The smallness and temperament of the Lhasa Apso dog breed makes him a good family companion.  He requires only a short walk or a little play time per day.  He can be both playful and affectionate.  The Lhasa Apso dog breed, however, can be a bit independent and stubborn.  Positive reinforcement is the best way to train this dog breed.  Negative reinforcement is no fun for him and he will be inclined to react negatively in return.

While the exercise of the Lhasa Apso dog breed are minimal, his grooming requirements are a bit more involved.  He needs a good brushing or combing daily and a regular shave to keep his hair from getting matted.  The hair of the Lhasa Apso dog breed is straight, long, and dense.  He has a feather tail, feathered feet, feathered ears, and long hair on his face.  The Lhasa Apso dog breed has a tail which should be shorter than the length of his body.  The tail is carried upwards and over the back.  He has a narrow skull, a prominent black nose, and an even or slight undershot bite.

The Lhasa Apso dog breed is an adorable dog breed.  But like most purebred dogs, he can acquire a number of genetic health issues.  The most common are patellar luxation, various eyelid problems, progressive retinal atrophy, and renal cortical hypoplasia.  Patellar luxation is a skeletal issue with the knee cap.  It can be very painful and lead to lameness.  Progressive retinal atrophy is where the retina of the eye deteriorates, possibly to the point of blindness.  And renal cortical hypoplasia is failure of the kidneys which can be deadly.

If you are considering purchasing a Lhasa Apso dog breed, be sure to research the breeder thoroughly.  Ask if they are a member of any other breed clubs other than the AKC.  And ask if they have done any testing to confirm if the dog is not prone to any hereditary diseases.  A good and responsible breeder will probably also be a member of the American Lhasa Apso Club, Inc. and they would have done some testing on the breed to verify his quality.  A good purebred Lhasa Apso can also be found at Lhasa Apso breed rescue groups and possibly even at the local animal shelter.

Lhasa Apso Dog Breed

Killer wearing his sweater and boots

Information on the West Highland White Terrier (Westie) Dog Breed

October 28, 2010
West Highland White Terrier

West Highland White Terrier

Are you considering getting a West Highland White Terrier (or Westie as they are often called)?  If so, click the West Highland White Terrier dog breed for more information.  Learn more about the Scottish history of the West Highland White Terrier dog breed.  Discover their temperament and what makes them great house pets, including about how their coat is great for people with pet allergies.  Also get some insight on some common health issues associated with the West Highland White Terrier dog breed.  Knowing what to look for will help you determine which dog breeder is more reputable and more likely to breed good healthy dogs.

If you know someone with a West Highland White Terrier, consider a holiday gift of a West Highland White Terrier dog breed figurine as pictured above.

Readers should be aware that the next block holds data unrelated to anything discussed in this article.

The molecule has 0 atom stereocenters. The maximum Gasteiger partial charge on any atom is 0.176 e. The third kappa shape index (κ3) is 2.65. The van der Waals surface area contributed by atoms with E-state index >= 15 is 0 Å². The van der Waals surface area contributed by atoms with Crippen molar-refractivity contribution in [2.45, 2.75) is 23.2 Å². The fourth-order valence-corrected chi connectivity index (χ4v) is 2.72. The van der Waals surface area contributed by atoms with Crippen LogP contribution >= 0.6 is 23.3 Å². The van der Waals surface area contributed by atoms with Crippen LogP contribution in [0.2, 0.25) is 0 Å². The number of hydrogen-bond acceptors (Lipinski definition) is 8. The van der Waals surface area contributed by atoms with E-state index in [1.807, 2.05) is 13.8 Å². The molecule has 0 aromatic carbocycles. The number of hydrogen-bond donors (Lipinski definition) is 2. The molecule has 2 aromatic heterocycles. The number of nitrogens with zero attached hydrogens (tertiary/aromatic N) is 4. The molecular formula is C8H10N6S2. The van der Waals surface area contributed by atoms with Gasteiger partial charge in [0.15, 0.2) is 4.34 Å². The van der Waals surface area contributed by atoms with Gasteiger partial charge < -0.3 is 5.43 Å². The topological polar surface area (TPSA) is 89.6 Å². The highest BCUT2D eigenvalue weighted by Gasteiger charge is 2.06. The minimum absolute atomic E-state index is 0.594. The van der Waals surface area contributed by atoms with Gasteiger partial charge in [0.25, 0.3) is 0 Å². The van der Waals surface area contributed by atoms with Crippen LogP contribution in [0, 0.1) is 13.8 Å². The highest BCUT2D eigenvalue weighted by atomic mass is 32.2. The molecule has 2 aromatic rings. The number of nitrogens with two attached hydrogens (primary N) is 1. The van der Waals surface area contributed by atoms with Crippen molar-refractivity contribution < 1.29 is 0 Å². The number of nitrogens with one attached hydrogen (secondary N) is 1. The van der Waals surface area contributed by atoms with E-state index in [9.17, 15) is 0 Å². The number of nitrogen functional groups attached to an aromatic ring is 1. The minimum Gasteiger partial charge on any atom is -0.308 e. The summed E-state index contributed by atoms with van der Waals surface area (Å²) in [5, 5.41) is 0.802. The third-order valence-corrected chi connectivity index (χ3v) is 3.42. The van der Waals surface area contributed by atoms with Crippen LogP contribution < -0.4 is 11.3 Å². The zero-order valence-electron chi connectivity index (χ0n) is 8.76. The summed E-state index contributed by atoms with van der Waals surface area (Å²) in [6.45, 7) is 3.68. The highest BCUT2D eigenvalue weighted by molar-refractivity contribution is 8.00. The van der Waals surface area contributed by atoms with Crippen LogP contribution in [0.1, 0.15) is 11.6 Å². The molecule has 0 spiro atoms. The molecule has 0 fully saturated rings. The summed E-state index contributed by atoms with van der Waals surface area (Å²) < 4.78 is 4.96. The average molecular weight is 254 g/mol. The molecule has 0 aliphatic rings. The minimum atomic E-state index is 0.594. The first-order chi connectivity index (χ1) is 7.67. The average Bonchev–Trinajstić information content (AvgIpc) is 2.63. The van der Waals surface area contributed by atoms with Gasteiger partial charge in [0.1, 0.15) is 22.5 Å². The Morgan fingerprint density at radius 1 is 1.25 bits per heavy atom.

Featuring Devil Dog Breed Figurines

June 23, 2010

New to the Animal Figurine Store.com are your favorite dog breed figurines in a devil costume. We love our dogs but sometimes they have quirky little annoying traits, or sometimes they do some naughty things. That is where the Devil Dog Breed Figurines come in.

Take my dog, Maya, for example. She is basically a good dog. But there was this one time when we went to the dog park and the first thing she did was find a big muddy puddle and jump in it. Its what dogs do so I couldn’t be mad at her, but I couldn’t help thinking, “You little devil!” At that moment, the Labrador Retriever Devil Dog Breed Figurine was a perfect representation of her.

There was another time when we went to a park which had a big fountain. The water of the fountain was dyed pink for Breast Cancer Awareness week. Maya, being a Labrador Retriever and all, saw the water and bolted so quickly that I lost hold of her leash. Next thing you know, she is playing in pink water. Since Maya is a Yellow Labrador Retriever, she turned pink for a week. It was really funny but I couldn’t help thinking, “You cute little devil!” Once again, the Labrador Retriever Devil Dog Breed Figurine was the perfect representation of her. I keep a Yellow Labrador Retriever Devil Dog Breed Figurine on my desk at work.

My parents have a Lhasa Apso named Killer. Killer is basically a good dog with some annoying habits. He likes to take food out of his bowl and take it into another room to eat. Every once in a while, my parents step on a piece of food which had been dropped in the hallway. I’m sure that when they say, “Ouch!”, they are actually thinking, “You little devil!” They now have a Lhasa Apso Devil Dog Breed Figurine on their curio shelf at home.

Although sometimes we call our dogs “brats” or “little devils” we say it out of love. And sometimes when we think back on bad things they have done, we can’t help but to laugh. Get a Devil Dog Breed Figurine to help remind you of those times. Visit the Animal Figurine Store.com and enter “devil” in the search field to pull up all our Devil Dog Breed Figurine gifts. See if we have a Devil Dog Breed Figurine for your dog’s breed.